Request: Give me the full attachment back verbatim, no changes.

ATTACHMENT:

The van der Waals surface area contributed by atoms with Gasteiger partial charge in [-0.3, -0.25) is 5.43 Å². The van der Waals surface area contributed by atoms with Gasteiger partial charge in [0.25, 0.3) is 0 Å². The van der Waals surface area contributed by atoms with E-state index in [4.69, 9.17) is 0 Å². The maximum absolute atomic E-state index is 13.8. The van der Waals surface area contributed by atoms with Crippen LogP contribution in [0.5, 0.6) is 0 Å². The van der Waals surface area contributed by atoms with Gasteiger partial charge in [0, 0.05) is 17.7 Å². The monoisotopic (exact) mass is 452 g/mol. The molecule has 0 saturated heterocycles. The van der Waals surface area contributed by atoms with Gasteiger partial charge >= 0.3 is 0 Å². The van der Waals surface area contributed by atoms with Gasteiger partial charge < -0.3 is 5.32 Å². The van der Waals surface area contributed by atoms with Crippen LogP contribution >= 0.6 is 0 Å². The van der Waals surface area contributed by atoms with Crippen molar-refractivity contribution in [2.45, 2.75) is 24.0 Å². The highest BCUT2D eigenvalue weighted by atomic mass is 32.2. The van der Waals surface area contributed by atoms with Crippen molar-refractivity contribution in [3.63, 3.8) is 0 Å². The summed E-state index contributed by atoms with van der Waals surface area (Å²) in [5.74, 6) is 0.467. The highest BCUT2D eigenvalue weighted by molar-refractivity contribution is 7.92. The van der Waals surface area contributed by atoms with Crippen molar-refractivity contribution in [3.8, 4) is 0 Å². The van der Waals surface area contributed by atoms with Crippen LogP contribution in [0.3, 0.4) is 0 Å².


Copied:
The van der Waals surface area contributed by atoms with Gasteiger partial charge in [-0.3, -0.25) is 5.43 Å². The van der Waals surface area contributed by atoms with Gasteiger partial charge in [0.25, 0.3) is 0 Å². The van der Waals surface area contributed by atoms with E-state index in [4.69, 9.17) is 0 Å². The maximum absolute atomic E-state index is 13.8. The van der Waals surface area contributed by atoms with Crippen LogP contribution in [0.5, 0.6) is 0 Å². The van der Waals surface area contributed by atoms with Gasteiger partial charge in [0, 0.05) is 17.7 Å². The monoisotopic (exact) mass is 452 g/mol. The molecule has 0 saturated heterocycles. The van der Waals surface area contributed by atoms with Gasteiger partial charge >= 0.3 is 0 Å². The van der Waals surface area contributed by atoms with Gasteiger partial charge < -0.3 is 5.32 Å². The van der Waals surface area contributed by atoms with Crippen LogP contribution >= 0.6 is 0 Å². The van der Waals surface area contributed by atoms with Crippen molar-refractivity contribution in [2.45, 2.75) is 24.0 Å². The highest BCUT2D eigenvalue weighted by atomic mass is 32.2. The van der Waals surface area contributed by atoms with Crippen molar-refractivity contribution in [3.63, 3.8) is 0 Å². The summed E-state index contributed by atoms with van der Waals surface area (Å²) in [5.74, 6) is 0.467. The highest BCUT2D eigenvalue weighted by molar-refractivity contribution is 7.92. The van der Waals surface area contributed by atoms with Crippen molar-refractivity contribution in [3.8, 4) is 0 Å². The van der Waals surface area contributed by atoms with Crippen LogP contribution in [0.3, 0.4) is 0 Å².